- Paperback: 310 pages
- Publisher: Reformation Heritage Books (April 1, 2011)
- Language: English
- ISBN-10: 1601781261
- ISBN-13: 978-1601781260
- Product Dimensions: 5.9 x 0.7 x 8.9 inches
- Shipping Weight: 14.4 ounces (View shipping rates and policies)
- Average Customer Review: 5 customer reviews
- Amazon Best Sellers Rank: #1,741,882 in Books (See Top 100 in Books)
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Planting, Watering, Growing: Planting Confessionally Reformed Churches in the 21st Century Paperback – April 1, 2011
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When so many seek to plant and grow churches with slick marketing, demographics studies, and decaf cappuccinos, Hyde and Lems bring a robust, Christ-centered, and confessionally Reformed approach to church planting. Scripturally informed, confessionally sound, and practically minded, this book offers sage counsel for anyone interested in home missions and church planting. --J. V. Fesko, Academic Dean and Associate Professor of Systematic Theology Westminster Seminary California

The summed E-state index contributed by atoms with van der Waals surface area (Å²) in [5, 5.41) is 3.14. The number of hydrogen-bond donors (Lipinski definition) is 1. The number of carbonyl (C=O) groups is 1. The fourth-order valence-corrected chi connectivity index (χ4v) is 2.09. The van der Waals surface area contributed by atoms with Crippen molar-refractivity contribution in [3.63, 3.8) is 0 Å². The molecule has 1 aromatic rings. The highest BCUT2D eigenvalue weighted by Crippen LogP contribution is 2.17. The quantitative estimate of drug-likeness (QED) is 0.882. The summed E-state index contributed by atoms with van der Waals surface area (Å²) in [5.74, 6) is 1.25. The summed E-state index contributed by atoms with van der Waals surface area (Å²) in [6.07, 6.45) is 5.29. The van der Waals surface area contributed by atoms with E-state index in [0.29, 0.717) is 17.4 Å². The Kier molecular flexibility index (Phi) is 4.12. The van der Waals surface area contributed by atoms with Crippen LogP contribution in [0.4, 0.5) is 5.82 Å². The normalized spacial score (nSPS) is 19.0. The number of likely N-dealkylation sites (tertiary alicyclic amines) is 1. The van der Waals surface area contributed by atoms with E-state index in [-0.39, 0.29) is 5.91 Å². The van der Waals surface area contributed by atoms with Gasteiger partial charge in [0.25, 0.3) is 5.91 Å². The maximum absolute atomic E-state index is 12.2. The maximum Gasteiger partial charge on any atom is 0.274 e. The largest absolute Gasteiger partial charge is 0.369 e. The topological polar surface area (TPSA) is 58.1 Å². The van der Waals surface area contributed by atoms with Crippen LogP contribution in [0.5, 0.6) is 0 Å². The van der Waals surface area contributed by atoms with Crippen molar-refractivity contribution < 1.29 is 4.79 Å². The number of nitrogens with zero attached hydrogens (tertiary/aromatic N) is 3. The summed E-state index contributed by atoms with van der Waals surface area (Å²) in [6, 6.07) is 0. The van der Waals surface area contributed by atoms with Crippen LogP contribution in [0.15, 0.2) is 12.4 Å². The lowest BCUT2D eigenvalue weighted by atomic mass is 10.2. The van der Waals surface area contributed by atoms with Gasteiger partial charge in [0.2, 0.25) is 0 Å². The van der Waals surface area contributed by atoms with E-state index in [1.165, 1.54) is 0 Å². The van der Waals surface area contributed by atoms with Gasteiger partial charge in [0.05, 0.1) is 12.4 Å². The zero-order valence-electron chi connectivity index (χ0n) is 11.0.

The Reformed churches confess a missional faith. We confess that God the Son came voluntarily and was sent (missio) by the Father to be the Redeemer and that He has, in turn, sent His church to proclaim the good news, to plant churches, to administer the sacraments and discipline. Few books on church planting and mission combine a passion for the glory of Christ, a heartfelt concern for the lost, and a commitment to the means of grace. This volume does just that and therefore is essential reading for those seeking to serve Christ's mission Christ's way. --R. Scott Clark, Professor of Church History and Historical Theology Westminster Seminary California
From the Inside Flap